How do I know my breathing is abnormal?

Written by: Dr John Gerry Coghlan
Edited by: Nicholas Howley

Most of the time we’re not aware of our breathing – so when something feels wrong, it can be very frightening. But how do we know there’s an underlying problem? We asked Dr John Gerry Coghlan, leading consultant cardiologist at the Royal Free Hospital London with a specialism in hypertension and chronic breathlessness.

Knowing your breathing is abnormal is not entirely straightforward.

We're not normally conscious of our breathing – we just breathe that and we don't think about it. But one can become aware of your breathing fairly easily and we do this in everyday life.

For example, now that you are reading about breathing, you're probably aware of your breathing. If you run for a bus and this is not a normal level of exercise for you, you usually become quite conscious of your breathing if you do something like that.

Responding to abnormal situations

One can also become aware of their breathing because you're in an abnormal situation, which can be quite a frightening thing to experience but not necessarily an indication of an underlying problem.

If you're running for your life, you actually use up or exceed the ability of your heart and lungs – even though they're perfectly normal – to get oxygen to your muscles. So you can become very distressed and quite frightened and feel that you're dying from lack of breath, in situations like that.

We also have a very powerful instinct that if we’re very fearful, we become very aware of our breathing. So if you have to try to hide from bad people or bad animals or something of the kind, you can become very aware of your breathing because you're frightened. This can cause confusion, obviously – if anxiety can cause breathing problems or awareness of your breathing, you can equally, because of your breathlessness, become very anxious. Knowing which is the chicken and which is the egg in that situation can take someone unpicking.

So what would suggest an underlying problem?

The most obvious abnormal situation is sudden or rapid onset acute breathlessness.

This is where over a period of minutes or days you become very distressed by your breathing. And this can be very obvious. You can feel that there's a tightness in your chest that you can't expand your lungs. You can feel that you're suffocating or you can become panicked by your breathing.

All of those could be signs that there's something really significant going on. But it’s still possible that you’re simply aware of your breathing being heavy because you have a bad cold.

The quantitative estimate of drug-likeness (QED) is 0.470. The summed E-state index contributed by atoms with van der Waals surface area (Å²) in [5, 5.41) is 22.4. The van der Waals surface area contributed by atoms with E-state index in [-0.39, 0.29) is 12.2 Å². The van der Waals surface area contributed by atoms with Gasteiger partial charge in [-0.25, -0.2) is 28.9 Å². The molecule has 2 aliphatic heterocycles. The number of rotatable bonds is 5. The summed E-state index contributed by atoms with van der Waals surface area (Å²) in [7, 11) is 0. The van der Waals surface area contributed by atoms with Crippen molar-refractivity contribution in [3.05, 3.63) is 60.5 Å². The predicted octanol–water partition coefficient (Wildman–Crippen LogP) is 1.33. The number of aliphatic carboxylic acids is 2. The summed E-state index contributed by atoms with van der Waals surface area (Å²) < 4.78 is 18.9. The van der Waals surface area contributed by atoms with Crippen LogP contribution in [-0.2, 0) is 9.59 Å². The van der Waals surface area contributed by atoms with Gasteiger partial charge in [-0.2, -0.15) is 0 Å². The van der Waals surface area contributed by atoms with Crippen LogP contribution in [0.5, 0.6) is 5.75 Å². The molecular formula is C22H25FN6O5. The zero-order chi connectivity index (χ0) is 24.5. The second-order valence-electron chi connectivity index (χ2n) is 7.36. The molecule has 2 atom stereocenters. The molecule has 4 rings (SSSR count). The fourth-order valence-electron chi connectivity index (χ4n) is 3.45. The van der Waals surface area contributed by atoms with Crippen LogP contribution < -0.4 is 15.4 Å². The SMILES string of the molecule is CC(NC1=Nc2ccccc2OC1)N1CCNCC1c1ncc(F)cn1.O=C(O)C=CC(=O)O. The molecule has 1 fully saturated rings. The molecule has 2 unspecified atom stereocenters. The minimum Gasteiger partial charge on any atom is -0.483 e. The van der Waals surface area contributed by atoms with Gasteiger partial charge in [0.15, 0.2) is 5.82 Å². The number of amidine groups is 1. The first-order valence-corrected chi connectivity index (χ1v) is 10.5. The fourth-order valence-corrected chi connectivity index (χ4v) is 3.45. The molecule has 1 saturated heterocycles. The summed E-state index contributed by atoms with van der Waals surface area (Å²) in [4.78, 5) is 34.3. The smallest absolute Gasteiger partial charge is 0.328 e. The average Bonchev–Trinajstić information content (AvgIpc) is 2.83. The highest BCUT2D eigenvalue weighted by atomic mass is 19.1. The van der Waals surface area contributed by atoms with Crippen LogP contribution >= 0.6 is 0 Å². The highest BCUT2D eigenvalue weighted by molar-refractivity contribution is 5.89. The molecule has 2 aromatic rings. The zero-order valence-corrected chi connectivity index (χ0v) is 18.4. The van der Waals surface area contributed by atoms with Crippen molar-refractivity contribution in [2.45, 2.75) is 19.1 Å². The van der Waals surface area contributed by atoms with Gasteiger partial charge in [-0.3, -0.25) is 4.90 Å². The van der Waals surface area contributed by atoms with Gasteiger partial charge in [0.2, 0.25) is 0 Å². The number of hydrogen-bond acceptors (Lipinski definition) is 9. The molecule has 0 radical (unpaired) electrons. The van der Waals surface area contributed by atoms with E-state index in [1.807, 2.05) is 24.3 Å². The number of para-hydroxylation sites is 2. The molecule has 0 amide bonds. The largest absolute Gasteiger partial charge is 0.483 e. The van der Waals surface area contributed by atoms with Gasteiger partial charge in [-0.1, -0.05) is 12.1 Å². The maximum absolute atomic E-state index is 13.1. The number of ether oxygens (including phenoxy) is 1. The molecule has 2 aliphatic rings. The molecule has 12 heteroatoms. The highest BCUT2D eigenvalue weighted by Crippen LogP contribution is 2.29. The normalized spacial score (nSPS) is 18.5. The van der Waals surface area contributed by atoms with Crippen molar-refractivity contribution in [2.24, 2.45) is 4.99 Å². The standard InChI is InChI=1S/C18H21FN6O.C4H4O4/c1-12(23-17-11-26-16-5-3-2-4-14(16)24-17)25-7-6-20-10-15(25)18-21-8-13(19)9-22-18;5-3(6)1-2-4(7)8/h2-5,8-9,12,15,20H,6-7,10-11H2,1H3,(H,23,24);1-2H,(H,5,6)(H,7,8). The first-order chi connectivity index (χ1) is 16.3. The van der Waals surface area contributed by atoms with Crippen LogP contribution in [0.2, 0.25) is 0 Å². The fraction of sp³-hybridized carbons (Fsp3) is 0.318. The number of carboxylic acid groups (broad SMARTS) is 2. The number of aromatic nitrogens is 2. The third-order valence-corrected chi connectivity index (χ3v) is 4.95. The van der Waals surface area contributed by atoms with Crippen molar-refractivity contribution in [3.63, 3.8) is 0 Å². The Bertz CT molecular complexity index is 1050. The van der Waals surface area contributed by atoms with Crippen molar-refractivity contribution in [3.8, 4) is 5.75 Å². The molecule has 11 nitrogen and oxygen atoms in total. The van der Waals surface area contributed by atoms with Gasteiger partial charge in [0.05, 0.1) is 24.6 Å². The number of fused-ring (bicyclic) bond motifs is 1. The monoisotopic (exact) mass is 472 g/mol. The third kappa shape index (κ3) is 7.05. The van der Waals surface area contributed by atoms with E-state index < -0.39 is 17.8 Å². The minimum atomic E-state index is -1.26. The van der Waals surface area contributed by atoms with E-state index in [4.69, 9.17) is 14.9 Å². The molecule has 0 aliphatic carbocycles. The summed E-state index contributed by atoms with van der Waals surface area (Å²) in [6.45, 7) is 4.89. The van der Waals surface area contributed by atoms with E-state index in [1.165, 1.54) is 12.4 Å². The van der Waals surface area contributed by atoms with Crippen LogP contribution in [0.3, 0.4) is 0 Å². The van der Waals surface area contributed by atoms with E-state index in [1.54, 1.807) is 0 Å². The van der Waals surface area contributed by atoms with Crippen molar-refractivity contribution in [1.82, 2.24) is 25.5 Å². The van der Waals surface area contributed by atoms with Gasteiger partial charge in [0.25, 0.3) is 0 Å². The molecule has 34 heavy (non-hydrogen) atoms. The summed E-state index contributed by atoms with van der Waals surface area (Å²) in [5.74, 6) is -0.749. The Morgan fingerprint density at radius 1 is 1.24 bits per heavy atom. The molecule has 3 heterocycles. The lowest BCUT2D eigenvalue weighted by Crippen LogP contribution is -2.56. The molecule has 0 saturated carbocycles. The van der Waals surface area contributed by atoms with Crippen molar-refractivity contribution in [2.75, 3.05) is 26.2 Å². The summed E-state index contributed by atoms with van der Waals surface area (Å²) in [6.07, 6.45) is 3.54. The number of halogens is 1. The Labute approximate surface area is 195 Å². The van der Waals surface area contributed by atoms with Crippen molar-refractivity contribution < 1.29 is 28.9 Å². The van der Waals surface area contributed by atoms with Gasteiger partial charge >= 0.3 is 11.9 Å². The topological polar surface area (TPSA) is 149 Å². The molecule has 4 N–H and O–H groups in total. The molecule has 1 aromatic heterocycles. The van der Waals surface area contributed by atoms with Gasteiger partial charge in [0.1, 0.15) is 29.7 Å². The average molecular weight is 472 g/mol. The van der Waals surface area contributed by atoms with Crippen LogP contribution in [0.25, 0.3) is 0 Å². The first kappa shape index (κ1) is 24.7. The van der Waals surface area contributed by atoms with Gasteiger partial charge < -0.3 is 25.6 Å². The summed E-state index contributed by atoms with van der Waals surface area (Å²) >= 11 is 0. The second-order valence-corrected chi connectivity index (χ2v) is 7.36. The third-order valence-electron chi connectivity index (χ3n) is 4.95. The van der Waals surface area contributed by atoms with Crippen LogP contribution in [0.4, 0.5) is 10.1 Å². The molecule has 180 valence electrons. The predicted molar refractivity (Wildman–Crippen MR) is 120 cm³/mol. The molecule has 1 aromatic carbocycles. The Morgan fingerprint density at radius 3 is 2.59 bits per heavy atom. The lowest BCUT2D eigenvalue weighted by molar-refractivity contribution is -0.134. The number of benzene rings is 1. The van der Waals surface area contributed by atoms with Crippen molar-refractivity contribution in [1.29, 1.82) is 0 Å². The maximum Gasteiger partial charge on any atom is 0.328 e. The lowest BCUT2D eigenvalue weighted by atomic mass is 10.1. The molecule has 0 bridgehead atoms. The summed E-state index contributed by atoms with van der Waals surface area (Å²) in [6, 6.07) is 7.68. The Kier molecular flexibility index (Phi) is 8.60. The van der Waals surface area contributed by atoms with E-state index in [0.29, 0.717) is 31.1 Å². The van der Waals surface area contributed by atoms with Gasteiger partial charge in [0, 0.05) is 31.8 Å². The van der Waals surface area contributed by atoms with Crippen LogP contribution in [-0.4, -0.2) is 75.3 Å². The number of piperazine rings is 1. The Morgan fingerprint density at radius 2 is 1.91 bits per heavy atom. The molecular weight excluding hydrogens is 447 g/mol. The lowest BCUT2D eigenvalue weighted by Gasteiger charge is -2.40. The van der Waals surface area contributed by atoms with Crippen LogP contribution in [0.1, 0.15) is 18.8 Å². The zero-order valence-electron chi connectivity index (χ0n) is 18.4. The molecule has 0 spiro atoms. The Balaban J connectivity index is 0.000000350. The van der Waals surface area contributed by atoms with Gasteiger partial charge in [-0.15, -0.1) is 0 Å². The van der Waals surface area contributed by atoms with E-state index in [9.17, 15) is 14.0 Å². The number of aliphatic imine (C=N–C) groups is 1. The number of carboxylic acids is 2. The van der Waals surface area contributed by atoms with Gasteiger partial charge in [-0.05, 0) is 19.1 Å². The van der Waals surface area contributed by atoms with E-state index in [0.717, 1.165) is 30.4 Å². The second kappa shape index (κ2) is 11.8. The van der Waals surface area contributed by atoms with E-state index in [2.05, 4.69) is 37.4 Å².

The more subtle one is what we call chronic breathlessness. This is something that's happened over weeks or months where you've lost the ability to exercise normally. Something that you've been able to do last year, you can no longer do because the breathing stops you.

Being aware that the breathing stops you is the difficult bit. We have a natural tendency to try and reduce our level of exercise so that we don't become breathless. As a result, you might just feel that you’re getting unfit. It's sometimes only after you query and dig into the reason why somebody is not exercising that you find they're doing that to avoid become breathless. This is when we would investigate further.


To book a consultation with Dr Coghlan, click here.

By Dr John Gerry Coghlan

Dr John Gerry Coghlan is a leading consultant cardiologist based in London, who specialises in pulmonary hypertension and all aspects of cardiology, including complex breathlessness, arrhythmias, connective tissue disease (related to heart disease) and angina.

Dr Coghlan is an honorary senior lecturer at UCH London and a visiting consultant at Papworth Hospital Cambridge, where he performs balloon pulmonary angioplasty. He is also a visiting consultant at St Thomas' Hospital, Kings College Hospital, Royal United Hospital Bath, Queen Alexandra Hospital Portsmouth, Derriford Hospital Plymouth and Ulster Hospital Dundonald.

Dr Coghlan graduated from University College Dublin in 1983 and trained in cardiology at the National Cardiac Centre, Dublin, Harefield Hospital and The Royal Free Hospital, London. He is a founder member of the National Pulmonary Hypertension Physicians Association and developed the Royal Free National Pulmonary Hypertension Service.

He holds research interests in fields of pulmonary hypertension, cardiac imaging and ischaemic heart disease and has published over 100 papers in peer-reviewed journals. Throughout his career, he has won awards such as the Molloy prize in 1978 and a silver medal in surgery in 1983, amongst others.

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